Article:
For Sol, start on the pink line (8) towards Nuevos Ministerios. Then at Nuevos Ministerios, change to the dark blue line (10), towards Puerta de Sol. Get off at Tribunal, then finally switch to the light blue line (1) for Sol. Note it is now called Vodafone Sol, randomly.
The only reason I had any interest in Madrid was the Prado, one of the world's greatest art galleries (€14 entry at present). Like the Louvre, it is so rammed with incredible art that the best approach is to decide on a focus before you arrive. Fortunately for me, many artists I love are well represented here: it's the pre-eminent collection of Goya and has some of Bosch's most famous pieces as well. Velázquez is the other major jewel of the Prado: while I don't enjoy him as much as the other members of the 'Prado Big Three', he's nevertheless an interesting painter, arguably one of the most technically accomplished of all time.
Other personal favourites were here too, on a smaller scale. There are four paintings from my long-standing Mannerist favourite, Parmiginanio, all adorning a corner of room 49. Dürer is nearby in 55b, as is Rogier van der Weyden, whose masterpiece 'Descent from the Cross' dominates room 58. The room I tried to reach as quickly as possible was 56a, where Bosch reigns supreme.
Unfortunately, as The Garden of Earthly Delights triptych is so famous, tour groups cluster noisily around it as soon as the Prado opens at 10am. I barely had 5 minutes of quiet before a tour guide was loudly declaiming her spiel on the panel in French. Still, I was able to stake out a good spot, to get in my first prolonged thirty minute stare. In general, the €3.50 audio guide is pretty good, but because I have crammed my head so full of Bosch (as well as Goya and Velázquez), I found that my cup was already so full that I was mentally correcting the voice blaring in my ear (it's a speaker rather than a headphone port, so the same minor discomfort as with the audioguide for the Musées royaux des Beaux-Arts de Belgique in Belgium).
The Prado guide subscribes to the common view of the Garden that it's all about sex. This is probably not the case, an assumption based on nudity. In fact, if you look closely, there is very little explicit contact on the panel: only in the fountain at the top, where a male figure gropes his female companion. One of the documentaries I watched provides an explanation: the nudity indicates these are souls, not that they are lascivious. Another commentator claims it's a last judgement scene, but that seems unlikely given the absence of a judge (i.e., normally the Christian god is somewhere in the picture when that's the theme).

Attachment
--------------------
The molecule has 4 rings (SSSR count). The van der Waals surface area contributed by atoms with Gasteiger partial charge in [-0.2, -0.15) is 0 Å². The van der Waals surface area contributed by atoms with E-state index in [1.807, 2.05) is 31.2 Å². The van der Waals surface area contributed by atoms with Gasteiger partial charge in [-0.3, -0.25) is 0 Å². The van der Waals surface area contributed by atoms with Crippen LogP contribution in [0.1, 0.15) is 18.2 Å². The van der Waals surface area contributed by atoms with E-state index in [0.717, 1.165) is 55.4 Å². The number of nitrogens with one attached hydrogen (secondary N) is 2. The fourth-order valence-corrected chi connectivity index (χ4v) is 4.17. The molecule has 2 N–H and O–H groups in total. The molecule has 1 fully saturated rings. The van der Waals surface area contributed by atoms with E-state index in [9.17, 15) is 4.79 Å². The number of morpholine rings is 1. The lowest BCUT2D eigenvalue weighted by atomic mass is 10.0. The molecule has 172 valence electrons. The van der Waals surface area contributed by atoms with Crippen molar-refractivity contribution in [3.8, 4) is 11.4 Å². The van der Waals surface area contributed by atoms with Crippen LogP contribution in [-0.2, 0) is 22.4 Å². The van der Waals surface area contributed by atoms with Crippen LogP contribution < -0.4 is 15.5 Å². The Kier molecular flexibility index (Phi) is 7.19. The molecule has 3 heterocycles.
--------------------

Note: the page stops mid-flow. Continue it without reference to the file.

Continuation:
I was disappointed that Bosch's 'Adoration of the Magi' triptych wasn't there (possibly on loan? The gallery steward I asked didn't specify), but getting to see Bruegel's 'Triumph of Death' at least partially made up for it. Bruegel presents an even scarier vision than anything Bosch ever produced, almost like that Game of Thrones episode featuring the army of zombies. Skeletons spill all over the canvas, slaughtering everything in their path, as well as chasing some other living victims into a huge coffin.
Alongside those two works, the third major masterpiece in this section was Rogier van der Weyden's 'Descent from the Cross'. I'm familiar with the painting from books and Professor Catherine Scallen's wonderful lecture series, but I didn't realise just how huge it is. The figures are virtually life size. I have to say I don't quite agree with the art history perspective that the pose of Mary Magdalen is particularly expressive: it's a bizarre pose that feels artificial rather than emotional to me, but that is most likely down to my modern viewpoint. After I had wandered around the Flemish and German section some more, taking in Memling, Cranach and typically expert draughtmanship from Dürer along the way, I headed for my initial exploration of Goya in room 67.
Goya's presence on the ground floor covers rooms 64 to 67, the most famous being the two large, related pictures, the 2nd and 3rd of May. Again, I didn't need the audio guide, as most of the Goya research I did mentioned those in detail. The highlight for me here was Goya's renowned 'black paintings', where he mixed his paint with dark printer's ink then painted it directly into the wall.